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That's the prediction from the Ministry of Health, which says district health boards are undertaking "significant work" to prepare for an outbreak of the highly transmissible variant.
It comes as top Auckland health officials estimate Omicron will break into the City of Sails in two to three weeks' time.
A Ministry spokesperson said international evidence indicated transmission would occur rapidly and by mid-February, most people with Covid would have Omicron.
While Omicron appeared to be less detrimental to a person's health than Delta, the spokesperson said limiting demand on intensive care and ward beds, ventilators and health staff would be key in New Zealand's response.
As of yesterday, 65 per cent of intensive care/high dependency unit beds and 84 per cent of ward beds were occupied, with 18 per cent of ventilators in use. Only a small number were being used by Covid-positive patients.
However, there was the capacity to surge ICU bed numbers and DHBs had options to administer a range of oxygen therapies outside ICU.
The spokesperson said DHBs were undertaking "preparedness plans", including regional planning to share skills, resources and how to co-ordinate responses.
It is understood Auckland's DHBs have compiled a raft of international data over the past week and would be finalising aspects of their response in the coming days.
Auckland's Covid-19 vaccination programme clinical director Dr Anthony Jordan believed it would take two to three weeks for Omicron to break into the community - citing predictions from modeller Michael Plank and epidemiologist Michael Baker.
"I wouldn't second-guess what [Plank and Baker] say, but that's the timeline we're dealing with," he said.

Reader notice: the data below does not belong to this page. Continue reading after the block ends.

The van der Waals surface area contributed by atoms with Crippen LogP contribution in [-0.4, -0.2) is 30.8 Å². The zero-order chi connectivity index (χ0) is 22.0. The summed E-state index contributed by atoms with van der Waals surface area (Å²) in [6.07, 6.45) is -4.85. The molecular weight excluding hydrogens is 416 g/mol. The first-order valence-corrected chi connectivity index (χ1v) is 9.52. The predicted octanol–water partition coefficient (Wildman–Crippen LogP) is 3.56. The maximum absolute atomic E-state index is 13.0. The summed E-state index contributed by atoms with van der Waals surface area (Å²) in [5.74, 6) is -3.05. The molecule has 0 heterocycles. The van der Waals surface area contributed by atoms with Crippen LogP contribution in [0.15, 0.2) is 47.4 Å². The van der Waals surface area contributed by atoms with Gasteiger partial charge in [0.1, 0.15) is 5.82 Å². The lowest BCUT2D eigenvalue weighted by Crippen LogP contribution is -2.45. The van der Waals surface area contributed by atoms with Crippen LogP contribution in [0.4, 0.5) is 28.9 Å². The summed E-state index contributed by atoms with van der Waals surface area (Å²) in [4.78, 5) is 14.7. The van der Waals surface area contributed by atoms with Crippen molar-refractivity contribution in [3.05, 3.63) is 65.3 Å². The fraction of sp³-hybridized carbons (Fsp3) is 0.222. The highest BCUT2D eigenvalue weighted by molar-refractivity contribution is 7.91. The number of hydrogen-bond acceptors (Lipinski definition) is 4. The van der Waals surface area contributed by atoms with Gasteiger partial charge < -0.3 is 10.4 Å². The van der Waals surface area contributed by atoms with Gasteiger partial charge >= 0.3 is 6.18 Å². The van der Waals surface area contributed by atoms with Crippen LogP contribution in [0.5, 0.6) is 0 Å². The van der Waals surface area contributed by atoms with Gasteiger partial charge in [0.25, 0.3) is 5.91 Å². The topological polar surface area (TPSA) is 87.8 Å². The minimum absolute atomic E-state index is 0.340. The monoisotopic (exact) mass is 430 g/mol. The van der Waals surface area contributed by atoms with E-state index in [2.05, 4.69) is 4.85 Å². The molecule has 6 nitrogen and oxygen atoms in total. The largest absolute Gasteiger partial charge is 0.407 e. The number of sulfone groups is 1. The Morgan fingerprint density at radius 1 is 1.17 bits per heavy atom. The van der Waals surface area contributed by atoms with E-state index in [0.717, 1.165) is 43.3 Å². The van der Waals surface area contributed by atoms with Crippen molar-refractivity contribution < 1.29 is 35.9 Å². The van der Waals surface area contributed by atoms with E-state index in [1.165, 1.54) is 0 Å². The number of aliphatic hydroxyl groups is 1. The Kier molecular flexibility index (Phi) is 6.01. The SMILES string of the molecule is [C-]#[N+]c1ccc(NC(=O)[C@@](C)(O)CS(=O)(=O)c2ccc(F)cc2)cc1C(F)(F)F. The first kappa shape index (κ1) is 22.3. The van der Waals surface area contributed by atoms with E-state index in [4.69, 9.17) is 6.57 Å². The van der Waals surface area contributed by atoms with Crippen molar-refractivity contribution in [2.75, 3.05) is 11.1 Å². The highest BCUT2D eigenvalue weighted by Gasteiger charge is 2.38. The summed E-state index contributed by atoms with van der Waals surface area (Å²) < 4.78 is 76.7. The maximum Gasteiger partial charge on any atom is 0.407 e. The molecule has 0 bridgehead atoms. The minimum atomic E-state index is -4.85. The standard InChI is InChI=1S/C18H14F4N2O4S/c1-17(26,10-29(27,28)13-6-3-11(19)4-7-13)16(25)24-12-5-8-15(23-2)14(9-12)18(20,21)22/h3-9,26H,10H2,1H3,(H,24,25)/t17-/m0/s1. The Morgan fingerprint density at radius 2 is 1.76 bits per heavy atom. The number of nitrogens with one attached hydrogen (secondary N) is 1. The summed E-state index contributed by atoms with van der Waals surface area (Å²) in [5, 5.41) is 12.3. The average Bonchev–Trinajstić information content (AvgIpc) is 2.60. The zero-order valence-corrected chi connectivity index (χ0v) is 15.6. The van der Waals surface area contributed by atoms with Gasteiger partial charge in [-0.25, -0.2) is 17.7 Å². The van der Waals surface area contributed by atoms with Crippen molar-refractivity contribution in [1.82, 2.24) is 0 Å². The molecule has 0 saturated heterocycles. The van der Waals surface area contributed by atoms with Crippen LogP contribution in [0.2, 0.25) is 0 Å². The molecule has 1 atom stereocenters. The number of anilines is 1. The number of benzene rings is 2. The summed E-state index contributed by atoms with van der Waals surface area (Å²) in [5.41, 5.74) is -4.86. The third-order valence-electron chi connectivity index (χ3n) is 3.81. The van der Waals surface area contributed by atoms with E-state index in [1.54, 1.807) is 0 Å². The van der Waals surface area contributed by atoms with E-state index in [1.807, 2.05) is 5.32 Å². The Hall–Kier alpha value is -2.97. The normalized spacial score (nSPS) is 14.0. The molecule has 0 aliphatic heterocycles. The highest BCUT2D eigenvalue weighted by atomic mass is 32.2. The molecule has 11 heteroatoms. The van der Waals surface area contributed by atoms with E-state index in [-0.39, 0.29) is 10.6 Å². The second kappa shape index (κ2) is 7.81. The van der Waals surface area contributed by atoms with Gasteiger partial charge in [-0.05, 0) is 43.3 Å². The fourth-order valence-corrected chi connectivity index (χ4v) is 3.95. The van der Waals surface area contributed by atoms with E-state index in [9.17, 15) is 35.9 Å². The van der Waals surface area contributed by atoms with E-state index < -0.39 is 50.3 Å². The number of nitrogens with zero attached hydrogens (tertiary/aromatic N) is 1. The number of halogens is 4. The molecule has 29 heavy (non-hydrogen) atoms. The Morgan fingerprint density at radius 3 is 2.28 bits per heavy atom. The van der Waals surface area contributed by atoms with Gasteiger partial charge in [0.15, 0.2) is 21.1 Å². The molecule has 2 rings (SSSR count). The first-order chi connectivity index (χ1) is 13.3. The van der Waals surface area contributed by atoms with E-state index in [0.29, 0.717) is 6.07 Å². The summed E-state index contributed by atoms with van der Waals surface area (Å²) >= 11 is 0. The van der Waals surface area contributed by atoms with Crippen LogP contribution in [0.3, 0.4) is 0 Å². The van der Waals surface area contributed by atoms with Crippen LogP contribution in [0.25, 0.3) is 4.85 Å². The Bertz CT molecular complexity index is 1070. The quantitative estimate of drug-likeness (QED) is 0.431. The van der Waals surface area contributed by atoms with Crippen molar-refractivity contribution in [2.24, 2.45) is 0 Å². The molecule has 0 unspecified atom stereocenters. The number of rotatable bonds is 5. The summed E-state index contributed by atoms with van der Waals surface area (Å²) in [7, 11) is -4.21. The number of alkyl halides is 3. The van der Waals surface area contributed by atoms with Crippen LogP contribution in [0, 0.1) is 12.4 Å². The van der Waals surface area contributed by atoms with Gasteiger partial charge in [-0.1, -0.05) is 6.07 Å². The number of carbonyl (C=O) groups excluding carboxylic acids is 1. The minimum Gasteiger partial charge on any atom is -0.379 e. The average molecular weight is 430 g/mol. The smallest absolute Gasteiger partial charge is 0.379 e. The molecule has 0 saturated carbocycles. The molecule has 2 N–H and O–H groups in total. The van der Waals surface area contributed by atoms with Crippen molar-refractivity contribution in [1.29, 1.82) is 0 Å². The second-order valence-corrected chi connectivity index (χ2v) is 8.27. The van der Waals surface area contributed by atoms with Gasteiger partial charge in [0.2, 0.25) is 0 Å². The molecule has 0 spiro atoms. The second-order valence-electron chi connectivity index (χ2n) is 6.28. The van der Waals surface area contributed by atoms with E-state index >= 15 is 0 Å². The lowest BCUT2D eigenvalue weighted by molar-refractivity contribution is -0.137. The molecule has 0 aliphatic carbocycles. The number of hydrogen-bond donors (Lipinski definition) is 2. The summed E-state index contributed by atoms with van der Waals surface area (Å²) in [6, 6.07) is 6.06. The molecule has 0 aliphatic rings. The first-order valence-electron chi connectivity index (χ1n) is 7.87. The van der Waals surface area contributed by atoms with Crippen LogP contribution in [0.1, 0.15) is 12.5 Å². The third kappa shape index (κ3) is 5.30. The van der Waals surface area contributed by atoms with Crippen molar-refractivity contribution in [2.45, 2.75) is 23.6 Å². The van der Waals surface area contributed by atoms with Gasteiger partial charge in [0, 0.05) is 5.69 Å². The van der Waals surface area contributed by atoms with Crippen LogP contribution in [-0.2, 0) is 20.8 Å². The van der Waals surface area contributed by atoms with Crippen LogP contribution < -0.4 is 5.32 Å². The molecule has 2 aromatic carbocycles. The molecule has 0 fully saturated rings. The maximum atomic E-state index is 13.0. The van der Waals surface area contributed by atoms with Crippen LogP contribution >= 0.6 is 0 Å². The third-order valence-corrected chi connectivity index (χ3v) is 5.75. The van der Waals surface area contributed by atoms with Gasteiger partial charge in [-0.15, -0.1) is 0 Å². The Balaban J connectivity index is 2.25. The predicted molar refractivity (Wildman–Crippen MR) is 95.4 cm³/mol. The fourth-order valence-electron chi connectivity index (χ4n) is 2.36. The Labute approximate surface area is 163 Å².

"The more people you have at the border [with Omicron], the greater the likelihood a case could slip through."
Omicron had become the most common variant found at the border, with 196 Omicron cases detected at the border since December 1, and 11 cases of the Delta variant.
Asked on what number of cases would be expected in the first weeks of a community outbreak, Jordan said it was difficult to predict.
However, looking at spread in Australia, Jordan said it appeared cases were doubling every two to three days.
Despite high vaccination levels, the transmissible variant has exploded across the ditch, heaping pressure on health services and test supplies.
New South Wales reportedly saw more than 90,000 positive cases on Thursday. It corresponded with the launch of a new rapid antigen test reporting system, which looked to address calls from experts saying the state's true case tally was underestimated.
Expecting a large volley of cases in a short time, Jordan said management of cases isolating at home would evolve into a more patient-driven framework.
Health officials would largely focus on engaging with vulnerable communities while others, who were able to manage their health independently, could do so without taking up unnecessary resource.
Asked whether people could fall through the cracks under that system, Jordan said populations who would need help were being identified to ensure appropriate support was given.
Maree Munro, director of the Waikato District Health Board's Covid-19 Directorate said "many people" across the health system had worked on a response to the pandemic, including the Omicron variant.